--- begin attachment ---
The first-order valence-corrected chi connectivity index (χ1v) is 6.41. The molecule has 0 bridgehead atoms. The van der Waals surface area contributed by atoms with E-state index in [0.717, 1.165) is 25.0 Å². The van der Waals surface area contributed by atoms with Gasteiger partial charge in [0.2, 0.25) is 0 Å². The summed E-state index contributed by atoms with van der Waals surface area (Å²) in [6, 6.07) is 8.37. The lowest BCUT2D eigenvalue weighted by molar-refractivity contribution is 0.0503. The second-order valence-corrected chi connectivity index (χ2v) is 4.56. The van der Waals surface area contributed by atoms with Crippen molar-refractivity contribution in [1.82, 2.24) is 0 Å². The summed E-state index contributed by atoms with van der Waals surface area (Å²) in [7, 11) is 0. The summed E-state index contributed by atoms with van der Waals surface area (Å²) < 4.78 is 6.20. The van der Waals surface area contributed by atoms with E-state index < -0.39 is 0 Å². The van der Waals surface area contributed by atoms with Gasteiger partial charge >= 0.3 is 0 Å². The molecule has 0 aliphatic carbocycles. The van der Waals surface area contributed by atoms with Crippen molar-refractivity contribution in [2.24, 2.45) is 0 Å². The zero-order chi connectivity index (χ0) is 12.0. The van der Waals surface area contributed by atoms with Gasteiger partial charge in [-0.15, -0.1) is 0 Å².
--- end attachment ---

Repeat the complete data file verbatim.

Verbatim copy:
The first-order valence-corrected chi connectivity index (χ1v) is 6.41. The molecule has 0 bridgehead atoms. The van der Waals surface area contributed by atoms with E-state index in [0.717, 1.165) is 25.0 Å². The van der Waals surface area contributed by atoms with Gasteiger partial charge in [0.2, 0.25) is 0 Å². The summed E-state index contributed by atoms with van der Waals surface area (Å²) in [6, 6.07) is 8.37. The lowest BCUT2D eigenvalue weighted by molar-refractivity contribution is 0.0503. The second-order valence-corrected chi connectivity index (χ2v) is 4.56. The van der Waals surface area contributed by atoms with Crippen molar-refractivity contribution in [1.82, 2.24) is 0 Å². The summed E-state index contributed by atoms with van der Waals surface area (Å²) in [7, 11) is 0. The summed E-state index contributed by atoms with van der Waals surface area (Å²) < 4.78 is 6.20. The van der Waals surface area contributed by atoms with E-state index < -0.39 is 0 Å². The van der Waals surface area contributed by atoms with Gasteiger partial charge >= 0.3 is 0 Å². The molecule has 0 aliphatic carbocycles. The van der Waals surface area contributed by atoms with Crippen molar-refractivity contribution in [2.24, 2.45) is 0 Å². The zero-order chi connectivity index (χ0) is 12.0. The van der Waals surface area contributed by atoms with Gasteiger partial charge in [-0.15, -0.1) is 0 Å².